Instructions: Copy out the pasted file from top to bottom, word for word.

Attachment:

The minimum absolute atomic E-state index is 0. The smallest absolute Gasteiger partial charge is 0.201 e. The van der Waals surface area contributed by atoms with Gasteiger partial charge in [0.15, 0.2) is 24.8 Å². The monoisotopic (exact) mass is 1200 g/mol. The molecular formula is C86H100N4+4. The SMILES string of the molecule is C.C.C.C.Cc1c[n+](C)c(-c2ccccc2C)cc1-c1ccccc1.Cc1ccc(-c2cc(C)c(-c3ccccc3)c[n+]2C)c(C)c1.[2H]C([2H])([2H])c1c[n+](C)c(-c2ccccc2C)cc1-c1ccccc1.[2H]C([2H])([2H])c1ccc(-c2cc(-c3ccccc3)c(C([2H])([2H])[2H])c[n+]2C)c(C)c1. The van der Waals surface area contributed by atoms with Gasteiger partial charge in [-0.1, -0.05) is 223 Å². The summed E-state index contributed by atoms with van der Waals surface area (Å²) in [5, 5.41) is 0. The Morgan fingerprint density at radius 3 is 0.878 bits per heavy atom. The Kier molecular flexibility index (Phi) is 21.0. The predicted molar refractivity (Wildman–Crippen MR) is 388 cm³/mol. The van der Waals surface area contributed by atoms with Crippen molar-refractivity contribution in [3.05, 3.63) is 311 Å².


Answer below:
The minimum absolute atomic E-state index is 0. The smallest absolute Gasteiger partial charge is 0.201 e. The van der Waals surface area contributed by atoms with Gasteiger partial charge in [0.15, 0.2) is 24.8 Å². The monoisotopic (exact) mass is 1200 g/mol. The molecular formula is C86H100N4+4. The SMILES string of the molecule is C.C.C.C.Cc1c[n+](C)c(-c2ccccc2C)cc1-c1ccccc1.Cc1ccc(-c2cc(C)c(-c3ccccc3)c[n+]2C)c(C)c1.[2H]C([2H])([2H])c1c[n+](C)c(-c2ccccc2C)cc1-c1ccccc1.[2H]C([2H])([2H])c1ccc(-c2cc(-c3ccccc3)c(C([2H])([2H])[2H])c[n+]2C)c(C)c1. The van der Waals surface area contributed by atoms with Gasteiger partial charge in [-0.1, -0.05) is 223 Å². The summed E-state index contributed by atoms with van der Waals surface area (Å²) in [5, 5.41) is 0. The Morgan fingerprint density at radius 3 is 0.878 bits per heavy atom. The Kier molecular flexibility index (Phi) is 21.0. The predicted molar refractivity (Wildman–Crippen MR) is 388 cm³/mol. The van der Waals surface area contributed by atoms with Crippen molar-refractivity contribution in [3.05, 3.63) is 311 Å².